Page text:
Regardless of the name change, the park is a beautiful locale and a nice alternative to the city’s more popular — and heavily used — beach.

Yes, the Fort Lauderdale beach along A1A and Las Olas Boulevard is free, and there’s a cost to get into Mizell-Johnson. It is a state park after all.

Looking north along Mizell-Johnson State Park
Looking north along Mizell-Johnson State Park    convenient and inexpensive place to park. Try negotiating space on the beach itself after you crossed traffic to even get to the sand and shore.

The  irony is hard to miss. The one time “all-white” beach and cultural attraction for Fort Lauderdale can be a experience of sand, shore and crowd control. The more serene historic “all-black” beach in Dania Beach is the real  jewel.

In place of the congestion that comes with a tourist-trap strip, Mizell-Johnson State Park offers a very pleasant shoreline, park amenities and tranquility. If you’re looking for serenity in South Florida, I can’t think of a better spot to find it.

Photo Credits: Doug Lyons

 

Sunshine State Cruelty

“Florida went farther than some other slave states in the creativity of its repression: slaves could not gather to pray. They couldn’t leave their plantation, even for a walk, without written permission by their owner. If they were accused of wrongdoing, ‘their hands were burned with a heated iron, their ears nailed to posts,’ or their backs stripped raw with seventy-five lashes from a buckskin whip. The few free blacks in the state had to register with the nearest probate court or could automatically be enslaved by any white person who stepped forward to claim possession.”

Source: The Warmth of Other Suns: The Epic Story of America’s Great Migration by Isabel Wilkerson Random House 2010 p. 58

Give Me That Ol’ Time Religion

Who was Florida’s first black minister, and where was Florida’s first regularly organized black church? It’s not the typical question answered in most history books. But, as good fortune would have it, the answer can be found right here.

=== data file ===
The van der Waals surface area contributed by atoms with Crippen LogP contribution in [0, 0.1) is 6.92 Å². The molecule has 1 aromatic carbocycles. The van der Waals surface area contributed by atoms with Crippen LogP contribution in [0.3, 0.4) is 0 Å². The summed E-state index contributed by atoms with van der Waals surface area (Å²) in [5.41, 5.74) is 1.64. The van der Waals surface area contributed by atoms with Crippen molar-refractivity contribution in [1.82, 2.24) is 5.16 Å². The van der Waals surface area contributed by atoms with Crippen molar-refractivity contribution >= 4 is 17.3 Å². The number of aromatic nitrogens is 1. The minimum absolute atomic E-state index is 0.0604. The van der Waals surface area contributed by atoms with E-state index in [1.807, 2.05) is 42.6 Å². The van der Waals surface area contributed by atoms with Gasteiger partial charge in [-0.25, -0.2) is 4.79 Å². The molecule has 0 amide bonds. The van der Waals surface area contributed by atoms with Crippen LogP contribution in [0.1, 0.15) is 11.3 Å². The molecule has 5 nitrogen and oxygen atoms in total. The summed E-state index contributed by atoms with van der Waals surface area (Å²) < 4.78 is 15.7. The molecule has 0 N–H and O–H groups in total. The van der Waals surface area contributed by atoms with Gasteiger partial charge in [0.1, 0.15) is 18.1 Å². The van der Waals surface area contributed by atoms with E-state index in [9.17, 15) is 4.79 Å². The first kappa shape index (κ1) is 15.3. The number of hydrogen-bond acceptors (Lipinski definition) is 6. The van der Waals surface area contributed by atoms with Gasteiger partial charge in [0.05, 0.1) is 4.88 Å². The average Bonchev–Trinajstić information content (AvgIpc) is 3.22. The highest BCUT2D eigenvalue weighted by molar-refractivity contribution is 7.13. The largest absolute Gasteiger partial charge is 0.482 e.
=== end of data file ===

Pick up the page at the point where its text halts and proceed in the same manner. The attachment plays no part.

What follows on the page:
qtq80-ylZbSPJames Page was a slave born in 1808 in Virginia. Page’s owner, Col. John Parkhill, brought Page and his wife to Leon County, Florida thirty years later. It was Parkhill who encouraged Page to take up the ministry. In 1851, Page was ordained by a white Baptist minister in Newport and became a Florida first. After the ordination, Parkhill gave Page the land to build the Bethlehem Missionary Baptist Church, the state’s first regularly organized black church.

In 1867, Page would become a Leon County delegate to the Republican Convention. A year later, he served as legislative chaplain of the Florida Senate. He also served on the Leon County Commission and was later appointed as the county’s Justice of the Peace.

Source: Wikipedia: The Free Encylopedia

Photo Credit: Stock Photo

Happy Birthday Corrine Brown

 

On November 11, 1946, Corrine Brown was born in Jacksonville. She would go on to become an elected official representing that part of the state, first in the Florida Legislature and then more than two decades in the U.S. Congress.

Brown graduated from Florida A&M University, and she received a Master’s Degree in Education from the University of Florida. In the Congress, she served as an advocate for improved veterans programs and several public works in projects, including the expansion and dredging of the Port of Jacksonville.

Brown
Brown

Throughout Brown’s long political career, both in the state legislature and in Washington, she has been recognized as a fighter on behalf of her constituents and colleagues. She aptly fit the mantra that marked her many campaigns: “Corrine Delivers.” As a lawmaker, she brought hundreds of millions of federal dollars back to communities throughout her district and the state of Florida.

Brown’s tenure as a public servant though was laced with controversy. She was recently indicted as she sought her 13th term in office. She lost her primary to former state Sen. Al Lawson, a popular politician from the western edge of her newly redrawn congressional district.

Sources: Office of U.S. Rep. Corrine Brown and Wikipedia, the free encyclopedia

 

Florida: A Haven and Unwanted Harbor

‘By the 1780s, Florida was home to Spanish speaking Africans, fugitive slaves from the colonies and indigenous and migrated Indian tribes, including the Seminoles. Fugitive slaves established maroon settlements in Spanish Florida with names like ‘Disturb Me If You Dare’ and ‘Try Me If You Be Men.’ By 1819, when the United States purchased Florida from Spain, General Andrew Jackson commented that the transaction had finally closed ‘this perpetual harbor for our slaves’.”

Source: Negroes and the Gun: The Black Tradition of Arms by Nicholas Johnson, 2014, Prometheus Books p. 128

Prophetic Quote from Florida’s Own

 

 

“Look for the enemies of Medicare, of higher minimum wages, of Social Security, of federal aid to education and there you will find the enemy of the Negro, the coalition of Dixiecrats and reactionary Republicans that seek to dominate the Congress.”  — A. Phillip Randolph during his 1963 March on Washington speech